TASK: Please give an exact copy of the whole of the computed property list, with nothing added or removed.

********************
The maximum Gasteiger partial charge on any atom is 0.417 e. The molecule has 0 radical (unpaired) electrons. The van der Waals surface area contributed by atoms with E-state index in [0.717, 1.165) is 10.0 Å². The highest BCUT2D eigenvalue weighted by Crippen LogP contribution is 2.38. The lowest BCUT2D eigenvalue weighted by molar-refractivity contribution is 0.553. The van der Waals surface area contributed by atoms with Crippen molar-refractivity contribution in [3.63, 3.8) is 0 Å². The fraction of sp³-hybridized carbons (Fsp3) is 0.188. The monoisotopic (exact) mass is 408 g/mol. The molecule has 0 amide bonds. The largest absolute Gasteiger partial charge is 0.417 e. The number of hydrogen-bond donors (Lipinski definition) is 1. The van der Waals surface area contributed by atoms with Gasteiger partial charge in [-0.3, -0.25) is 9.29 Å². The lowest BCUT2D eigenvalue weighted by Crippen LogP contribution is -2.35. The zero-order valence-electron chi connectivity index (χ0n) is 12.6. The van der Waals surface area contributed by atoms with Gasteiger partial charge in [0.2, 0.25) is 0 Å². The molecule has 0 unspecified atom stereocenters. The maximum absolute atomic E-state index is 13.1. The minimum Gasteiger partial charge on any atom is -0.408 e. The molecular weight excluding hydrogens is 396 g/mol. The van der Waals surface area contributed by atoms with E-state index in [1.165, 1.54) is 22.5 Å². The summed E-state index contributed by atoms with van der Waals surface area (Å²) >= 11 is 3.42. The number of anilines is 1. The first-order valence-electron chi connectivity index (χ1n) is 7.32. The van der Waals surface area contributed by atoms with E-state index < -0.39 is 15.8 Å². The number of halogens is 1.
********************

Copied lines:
The maximum Gasteiger partial charge on any atom is 0.417 e. The molecule has 0 radical (unpaired) electrons. The van der Waals surface area contributed by atoms with E-state index in [0.717, 1.165) is 10.0 Å². The highest BCUT2D eigenvalue weighted by Crippen LogP contribution is 2.38. The lowest BCUT2D eigenvalue weighted by molar-refractivity contribution is 0.553. The van der Waals surface area contributed by atoms with Crippen molar-refractivity contribution in [3.63, 3.8) is 0 Å². The fraction of sp³-hybridized carbons (Fsp3) is 0.188. The monoisotopic (exact) mass is 408 g/mol. The molecule has 0 amide bonds. The largest absolute Gasteiger partial charge is 0.417 e. The number of hydrogen-bond donors (Lipinski definition) is 1. The van der Waals surface area contributed by atoms with Gasteiger partial charge in [-0.3, -0.25) is 9.29 Å². The lowest BCUT2D eigenvalue weighted by Crippen LogP contribution is -2.35. The zero-order valence-electron chi connectivity index (χ0n) is 12.6. The van der Waals surface area contributed by atoms with Gasteiger partial charge in [0.2, 0.25) is 0 Å². The molecule has 0 unspecified atom stereocenters. The maximum absolute atomic E-state index is 13.1. The minimum Gasteiger partial charge on any atom is -0.408 e. The molecular weight excluding hydrogens is 396 g/mol. The van der Waals surface area contributed by atoms with E-state index in [1.165, 1.54) is 22.5 Å². The summed E-state index contributed by atoms with van der Waals surface area (Å²) >= 11 is 3.42. The number of anilines is 1. The first-order valence-electron chi connectivity index (χ1n) is 7.32. The van der Waals surface area contributed by atoms with E-state index < -0.39 is 15.8 Å². The number of halogens is 1.